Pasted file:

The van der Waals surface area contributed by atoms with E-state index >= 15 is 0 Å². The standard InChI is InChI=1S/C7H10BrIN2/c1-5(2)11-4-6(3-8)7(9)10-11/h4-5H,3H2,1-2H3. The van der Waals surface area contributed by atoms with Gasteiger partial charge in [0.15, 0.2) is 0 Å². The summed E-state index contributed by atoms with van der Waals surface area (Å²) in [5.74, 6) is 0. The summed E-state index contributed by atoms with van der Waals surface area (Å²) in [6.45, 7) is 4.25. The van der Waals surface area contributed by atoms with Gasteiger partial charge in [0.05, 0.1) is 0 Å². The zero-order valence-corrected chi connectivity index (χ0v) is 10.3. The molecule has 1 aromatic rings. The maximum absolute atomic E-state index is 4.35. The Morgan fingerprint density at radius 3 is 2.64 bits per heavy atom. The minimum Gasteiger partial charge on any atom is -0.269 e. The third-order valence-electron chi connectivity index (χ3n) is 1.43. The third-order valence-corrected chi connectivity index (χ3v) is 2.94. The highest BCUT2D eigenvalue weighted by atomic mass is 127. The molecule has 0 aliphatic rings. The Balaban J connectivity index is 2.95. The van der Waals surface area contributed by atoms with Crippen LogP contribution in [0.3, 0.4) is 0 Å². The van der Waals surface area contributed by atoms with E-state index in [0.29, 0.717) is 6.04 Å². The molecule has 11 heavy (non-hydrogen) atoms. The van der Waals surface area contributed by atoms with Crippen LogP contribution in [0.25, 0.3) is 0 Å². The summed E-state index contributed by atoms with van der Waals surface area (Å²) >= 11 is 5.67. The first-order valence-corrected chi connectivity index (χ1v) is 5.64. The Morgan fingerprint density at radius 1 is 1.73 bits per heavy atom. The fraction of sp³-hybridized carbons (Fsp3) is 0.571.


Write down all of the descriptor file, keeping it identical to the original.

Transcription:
The van der Waals surface area contributed by atoms with E-state index >= 15 is 0 Å². The standard InChI is InChI=1S/C7H10BrIN2/c1-5(2)11-4-6(3-8)7(9)10-11/h4-5H,3H2,1-2H3. The van der Waals surface area contributed by atoms with Gasteiger partial charge in [0.15, 0.2) is 0 Å². The summed E-state index contributed by atoms with van der Waals surface area (Å²) in [5.74, 6) is 0. The summed E-state index contributed by atoms with van der Waals surface area (Å²) in [6.45, 7) is 4.25. The van der Waals surface area contributed by atoms with Gasteiger partial charge in [0.05, 0.1) is 0 Å². The zero-order valence-corrected chi connectivity index (χ0v) is 10.3. The molecule has 1 aromatic rings. The maximum absolute atomic E-state index is 4.35. The Morgan fingerprint density at radius 3 is 2.64 bits per heavy atom. The minimum Gasteiger partial charge on any atom is -0.269 e. The third-order valence-electron chi connectivity index (χ3n) is 1.43. The third-order valence-corrected chi connectivity index (χ3v) is 2.94. The highest BCUT2D eigenvalue weighted by atomic mass is 127. The molecule has 0 aliphatic rings. The Balaban J connectivity index is 2.95. The van der Waals surface area contributed by atoms with Crippen LogP contribution in [0.3, 0.4) is 0 Å². The van der Waals surface area contributed by atoms with E-state index in [0.29, 0.717) is 6.04 Å². The molecule has 11 heavy (non-hydrogen) atoms. The van der Waals surface area contributed by atoms with Crippen LogP contribution in [0.25, 0.3) is 0 Å². The summed E-state index contributed by atoms with van der Waals surface area (Å²) >= 11 is 5.67. The first-order valence-corrected chi connectivity index (χ1v) is 5.64. The Morgan fingerprint density at radius 1 is 1.73 bits per heavy atom. The fraction of sp³-hybridized carbons (Fsp3) is 0.571.